VOLUME 16 NUMBER 1 | JANUARY 2008 | www.obesityjournal.org
behavior and psychology
nature publishing group
See commentary page 5
Dietary Fat Increases Energy Intake
Across the Range of Typical Consumption
in the United States
William Donahoo1, Holly R. Wyatt2, Joanna Kriehn1, Jennifer Stuht2, Fang Dong2,
Patrick Hosokawa2, Gary K. Grunwald2, Susan L. Johnson2, John C. Peters3 and James O. Hill2
Objective: The fat content of a diet has been shown to affect total energy intake, but controlled feeding trials have
only compared very high (40% of total calories) fat diets with very low (20% of total calories) fat diets. This study was
designed to measure accurately the voluntary food and energy intake over a range of typical intake for dietary fat.
Methods and Procedures: Twenty-two non-obese subjects were studied for 4 days on each of three diets, which
included core foods designed to contain 26, 34, and 40% fat, respectively of total calories and ad lib buffet foods of
similar fat content. All diets were matched for determinants of energy density except dietary fat. Subjects consumed
two meals/day in an inpatient unit and were provided the third meal and snack foods while on each diet. All food
provided and not eaten was measured by research staff.
Results: Voluntary energy intake increased significantly as dietary fat content increased (P = 0.008). On the 26%
dietary fat treatment, subjects consumed 23.8% dietary fat (core and ad lib foods combined) and 2,748 ± 741 kcal/day
(mean ± s.d.); at 34% dietary fat, subjects consumed 32.7% fat and 2,983 ± 886 kcal/day; and at 40% dietary fat
subjects consumed 38.1% fat and 3,018 ± 963 kcal/day.
Discussion: These results show that energy intake increases as dietary fat content increases across the usual range
of dietary fat consumed in the United States. Even small reductions in dietary fat could help in lowering total energy
intake and reducing weight gain in the population.
Obesity (2008) 16, 64–69. doi:10.1038/oby.2007.31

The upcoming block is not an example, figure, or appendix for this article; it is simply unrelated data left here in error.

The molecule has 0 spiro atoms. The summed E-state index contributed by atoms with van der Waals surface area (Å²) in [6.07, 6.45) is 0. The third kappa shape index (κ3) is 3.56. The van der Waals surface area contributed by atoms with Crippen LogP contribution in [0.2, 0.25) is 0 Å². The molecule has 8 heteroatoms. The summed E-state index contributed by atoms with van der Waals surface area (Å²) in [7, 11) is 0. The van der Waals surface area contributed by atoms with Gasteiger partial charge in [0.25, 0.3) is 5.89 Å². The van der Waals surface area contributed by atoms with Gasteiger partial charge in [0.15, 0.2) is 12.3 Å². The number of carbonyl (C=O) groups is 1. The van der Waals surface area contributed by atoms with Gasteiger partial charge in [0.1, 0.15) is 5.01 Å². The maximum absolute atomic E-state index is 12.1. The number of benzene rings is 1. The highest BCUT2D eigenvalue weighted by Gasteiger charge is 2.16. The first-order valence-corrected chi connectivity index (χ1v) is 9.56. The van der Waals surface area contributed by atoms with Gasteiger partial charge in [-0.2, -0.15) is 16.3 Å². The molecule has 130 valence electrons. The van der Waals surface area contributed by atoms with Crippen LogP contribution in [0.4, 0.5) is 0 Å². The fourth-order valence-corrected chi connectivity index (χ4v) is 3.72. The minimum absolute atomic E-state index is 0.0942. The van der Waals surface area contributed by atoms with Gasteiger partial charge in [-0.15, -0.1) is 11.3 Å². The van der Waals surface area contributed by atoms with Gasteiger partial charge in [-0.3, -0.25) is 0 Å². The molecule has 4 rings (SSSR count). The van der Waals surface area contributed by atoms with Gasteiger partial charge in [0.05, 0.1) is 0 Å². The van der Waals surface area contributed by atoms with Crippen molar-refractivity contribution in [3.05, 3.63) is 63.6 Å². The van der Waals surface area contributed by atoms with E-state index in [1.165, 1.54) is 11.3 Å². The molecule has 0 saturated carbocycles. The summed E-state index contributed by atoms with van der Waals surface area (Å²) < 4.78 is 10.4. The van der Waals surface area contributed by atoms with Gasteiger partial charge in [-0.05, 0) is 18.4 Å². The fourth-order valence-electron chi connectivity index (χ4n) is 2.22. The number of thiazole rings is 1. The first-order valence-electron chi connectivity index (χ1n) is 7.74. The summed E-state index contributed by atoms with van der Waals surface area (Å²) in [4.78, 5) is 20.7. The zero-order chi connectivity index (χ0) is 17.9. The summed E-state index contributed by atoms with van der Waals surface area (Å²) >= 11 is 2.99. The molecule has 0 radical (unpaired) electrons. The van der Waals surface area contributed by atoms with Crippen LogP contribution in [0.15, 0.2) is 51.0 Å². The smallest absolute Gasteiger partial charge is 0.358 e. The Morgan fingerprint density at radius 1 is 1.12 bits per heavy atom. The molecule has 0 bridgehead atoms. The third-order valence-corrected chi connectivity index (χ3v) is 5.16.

The public is confused about how to eat in order to maintain
a healthy body weight and in particular about how much fat
vs. carbohydrate to include in a healthy diet. The popularity
of low-fat diets in the 1970s and 1980s (1) was replaced by the
popularity of low carbohydrate diets following the publication
of Atkins’ New Diet Revolution (2) in 1992.
While many popular diet books are based on advocating a
specific diet composition for weight loss, it makes more sense
to base population diet composition recommendations on the
ability to help maintain weight and avoid weight gain or, for
people who have lost weight, to avoid regaining weight. In
this sense, the best diet for weight management would be one
that is feasible to maintain over time and that minimizes the
chances of positive energy balance.
One of the most significant influences of diet composition is
on voluntary energy intake. There is a very consistent finding
that when given ad libitum access to food, subjects eat more
total energy when the fat content of the diet is ≥40% vs. ≤20%
(3–5). This may be because of the higher energy density of
high-fat diets (6–9).
There are no controlled feeding trials, using weighed food
measures, that have examined the systematic impact of die-
tary fat level on energy intake across the range of dietary fat
intake normally consumed by Americans (10–12). There are
many intervention trials that have varied the dietary fat level
in outpatient settings where food intake was measured by self-
reporting (13–15) that suggest that the level of dietary fat can
affect food intake. However, dietary self reports may not pro-
vide accurate information about energy intake (16). Further, it
is not clear whether the effect of dietary fat on energy intake is
due solely to its higher energy density or whether it has impact
independent of energy density. This study was undertaken to
investigate further the impact of diet composition on ad libi-
tum energy intake, focusing particularly on the typical range of
free-living western diets.
1Kaiser Permanente Colorado, Denver, Colorado, USA; 2Center for Human Nutrition, University of Colorado School of Medicine, Denver, Colorado, USA;
3Procter & Gamble Company, Cincinnati, Ohio, USA. Correspondence: Holly R. Wyatt (Holly.Wyatt@uchsc.edu)
Received 10 January 2007; accepted 30 July 2007. doi:10.1038/oby.2007.31
Obesity | VOLUME 16 NUMBER 1 | JANUARY 2008 65
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Methods and Procedures
Twenty-two healthy, non-smoking, men (n = 15) and women (n = 7)
with a BMI between 21 and 28 kg/m2 were enrolled in the study.
Individuals between the ages of 25 and 40 years were recruited by writ-
ten advertisements which were distributed throughout the University
of Colorado Health Sciences Center and the surrounding community.
The research study was approved by the Institutional Review Board at
the University of Colorado Health Sciences Center and the Scientific
Advisory Committee of the General Clinical Research Center. After
providing informed consent, interested participants completed a series
of questionnaires to ensure that they met eligibility criteria. The ques-
tionnaires used were: menstrual cycle questionnaire, Eating Inventory
(17), The Center for Epidemiological Studies—Depression Scale (18)
and Eating Attitude Test (EATS-26) (19). We eliminated any subjects